Some TBIs are extremely serious. A forceful blow to the head in a serious accident may cause an accident victim to experience long-term symptoms, including permanent memory losses, long-term head pain, and a constant inability to focus. Long-term TBI sufferers may also be in a permanent coma or vegetative state.
If you or a person you care about suffered a short or long-term TBI due to someone else’s negligence in an accident, you must receive medical treatment immediately. As soon as possible after your accident, you should follow up at an urgent care center or hospital emergency room for treatment. The medical provider on duty can physically examine you and order the necessary imaging studies, including brain scans and MRIs, to determine the full extent of your head injury.
TBIs are unique in that the symptoms do not always manifest right away. Symptoms may not become apparent until days or weeks after the accident. Even a so-called mild TBI can become much more serious the longer it goes untreated. Therefore, your best bet is to get checked out immediately after your accident.
In addition to seeking same-day medical treatment, you must receive ongoing treatment for your TBI. An emergency room doctor can make recommendations for follow-up treatment, or they may recommend that you follow up with a specialist, such as a neurologist.
When you treat your injuries, attend all medical appointments and avoid long treatment gaps. Insurance companies are often skeptical of TBIs because they are usually invisible.
Moreover, if an accident victim delays medical treatment or fails to treat continuously for their injury, insurance company adjusters typically assume that the injury was not all that serious—or that the accident victim did not make their medical care a top priority.
While you focus your attention on recovering fully from your TBI, your lawyer can begin advocating for you. First, your lawyer can draft a settlement demand letter to send to the insurance company after you complete your treatment.
Your attorney can also gather all of your medical records and bills, along with your wage loss statements, photographs of property damage, and a victim impact statement, to forward to the insurance company. If the insurance company accepts fault for your accident, your lawyer can begin settlement negotiations and start to work on recovering the compensation you deserve.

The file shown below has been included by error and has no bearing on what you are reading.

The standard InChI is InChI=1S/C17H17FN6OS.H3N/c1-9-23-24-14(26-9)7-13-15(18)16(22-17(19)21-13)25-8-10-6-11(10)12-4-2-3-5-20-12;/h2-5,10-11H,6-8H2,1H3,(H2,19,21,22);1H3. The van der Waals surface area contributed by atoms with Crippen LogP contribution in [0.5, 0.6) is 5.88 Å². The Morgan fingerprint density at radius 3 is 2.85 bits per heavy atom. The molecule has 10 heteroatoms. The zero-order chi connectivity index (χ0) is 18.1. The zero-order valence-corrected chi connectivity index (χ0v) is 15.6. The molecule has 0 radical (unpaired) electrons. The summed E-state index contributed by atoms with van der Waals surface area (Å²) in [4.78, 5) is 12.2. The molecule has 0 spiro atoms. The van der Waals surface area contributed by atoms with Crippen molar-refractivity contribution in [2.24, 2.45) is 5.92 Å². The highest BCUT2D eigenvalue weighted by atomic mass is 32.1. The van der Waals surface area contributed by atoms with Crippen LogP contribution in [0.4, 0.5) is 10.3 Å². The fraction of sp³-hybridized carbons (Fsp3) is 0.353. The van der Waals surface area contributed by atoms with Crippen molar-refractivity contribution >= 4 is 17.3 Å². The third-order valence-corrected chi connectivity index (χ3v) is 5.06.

Proving a Negligence Claim
TBI victims may recover monetary compensation for their injuries if they can satisfy the legal elements of their brain injury claim. Specifically, they must establish that another person acted unreasonably under the circumstances, resulting in the accident or occurrence. The accident victim must also demonstrate that their TBI directly resulted from their accident.
In many TBI cases, insurance companies will claim that the TBI resulted from a pre-existing injury or medical condition. When that happens, the accident victim may need to retain a medical expert who can causally connect the TBI to the subject occurrence.
Pursuing the Monetary Compensation You Deserve
Victims of TBIs may recover monetary compensation. The damages a TBI victim can recover in an insurance claim or lawsuit will depend on the type of accident, the extent of the TBI, and whether they suffered a permanent injury. Permanent TBIs will not improve over time and will cause the accident victim ongoing pain and symptoms.
When it comes to damages, accident victims may first recover the cost of their medical expenses for TBI treatment. Accident victims can recover these costs even if their health insurance pays for some or all of their medical expenses. In addition, if they had to miss time from work, they can claim lost income or earning capacity.
In addition to these out-of-pocket costs, TBI victims can recover non-economic damages for their injuries. Non-economic damages compensate accident victims for the inconvenience, emotional distress, pain, and suffering they endured due to their TBI. If they suffered a TBI that left them with permanent mental deficiencies, they can recover compensation for lost quality of life.
In addition, if their TBI requires long-term or around-the-clock care, such as at a nursing home or assisted living facility, they can recover those long-term care costs. They can also recover monetary compensation for their permanent disability, loss of the ability to use a body part, and loss of spousal companionship and consortium.
An experienced personal injury lawyer in your area can review the circumstances of your accident and the extent of your injuries with you. Your lawyer can then determine which of these damages you might be eligible to pursue in your brain injury case. Finally, your lawyer can file the claim or lawsuit necessary to recover monetary compensation for your TBI.
Call an Experienced Brain Injury Lawyer Today
If you or a person you care about suffered a TBI in an accident that resulted from negligence, talk with a knowledgeable personal injury lawyer in your area right away. Always make getting legal help your second step after getting necessary medical care.
Your lawyer can assist you with every step of the claims-filing process and can negotiate with the insurance company adjuster on your behalf. If the insurance company refuses to compensate you reasonably for your TBI, your lawyer can file a lawsuit, litigate your case in court, and bring it to a prompt and efficient conclusion.
If necessary, your lawyer can take your TBI case to a jury trial or explore alternative dispute resolution possibilities, like mediation or binding arbitration, to maximize the compensation you recover in your case.
When you have a brain injury and lasting effects, the last thing you need is to navigate the insurance claim or legal process. Contact an experienced law firm to handle your claim, allowing you to focus on your health while knowing that someone will protect your rights.